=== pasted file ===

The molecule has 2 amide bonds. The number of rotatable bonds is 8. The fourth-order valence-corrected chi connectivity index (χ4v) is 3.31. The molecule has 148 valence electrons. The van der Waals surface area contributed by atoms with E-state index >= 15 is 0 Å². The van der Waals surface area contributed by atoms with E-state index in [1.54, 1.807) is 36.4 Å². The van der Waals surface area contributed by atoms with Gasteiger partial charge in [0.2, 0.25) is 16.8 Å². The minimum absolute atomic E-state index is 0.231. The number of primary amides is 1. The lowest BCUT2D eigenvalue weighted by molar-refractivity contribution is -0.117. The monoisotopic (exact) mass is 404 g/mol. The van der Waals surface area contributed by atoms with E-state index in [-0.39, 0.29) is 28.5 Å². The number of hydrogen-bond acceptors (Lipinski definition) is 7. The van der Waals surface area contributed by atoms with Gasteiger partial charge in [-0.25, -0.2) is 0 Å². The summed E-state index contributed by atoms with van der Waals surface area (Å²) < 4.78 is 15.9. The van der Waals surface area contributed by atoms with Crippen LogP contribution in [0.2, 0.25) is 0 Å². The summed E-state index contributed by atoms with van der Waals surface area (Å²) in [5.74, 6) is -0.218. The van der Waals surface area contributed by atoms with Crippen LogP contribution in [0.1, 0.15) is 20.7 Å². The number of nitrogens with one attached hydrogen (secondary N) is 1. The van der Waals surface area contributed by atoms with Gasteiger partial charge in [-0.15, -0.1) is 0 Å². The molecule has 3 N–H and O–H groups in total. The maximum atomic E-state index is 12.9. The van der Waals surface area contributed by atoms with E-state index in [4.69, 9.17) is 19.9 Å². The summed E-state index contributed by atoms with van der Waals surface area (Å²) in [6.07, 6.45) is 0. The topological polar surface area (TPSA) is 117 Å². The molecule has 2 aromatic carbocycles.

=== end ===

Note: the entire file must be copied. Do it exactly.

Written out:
The molecule has 2 amide bonds. The number of rotatable bonds is 8. The fourth-order valence-corrected chi connectivity index (χ4v) is 3.31. The molecule has 148 valence electrons. The van der Waals surface area contributed by atoms with E-state index >= 15 is 0 Å². The van der Waals surface area contributed by atoms with E-state index in [1.54, 1.807) is 36.4 Å². The van der Waals surface area contributed by atoms with Gasteiger partial charge in [0.2, 0.25) is 16.8 Å². The minimum absolute atomic E-state index is 0.231. The number of primary amides is 1. The lowest BCUT2D eigenvalue weighted by molar-refractivity contribution is -0.117. The monoisotopic (exact) mass is 404 g/mol. The van der Waals surface area contributed by atoms with E-state index in [-0.39, 0.29) is 28.5 Å². The number of hydrogen-bond acceptors (Lipinski definition) is 7. The van der Waals surface area contributed by atoms with Gasteiger partial charge in [-0.25, -0.2) is 0 Å². The summed E-state index contributed by atoms with van der Waals surface area (Å²) < 4.78 is 15.9. The van der Waals surface area contributed by atoms with Crippen LogP contribution in [0.2, 0.25) is 0 Å². The summed E-state index contributed by atoms with van der Waals surface area (Å²) in [5.74, 6) is -0.218. The van der Waals surface area contributed by atoms with Crippen LogP contribution in [0.1, 0.15) is 20.7 Å². The number of nitrogens with one attached hydrogen (secondary N) is 1. The van der Waals surface area contributed by atoms with Gasteiger partial charge in [-0.15, -0.1) is 0 Å². The molecule has 3 N–H and O–H groups in total. The maximum atomic E-state index is 12.9. The van der Waals surface area contributed by atoms with E-state index in [4.69, 9.17) is 19.9 Å². The summed E-state index contributed by atoms with van der Waals surface area (Å²) in [6.07, 6.45) is 0. The topological polar surface area (TPSA) is 117 Å². The molecule has 2 aromatic carbocycles.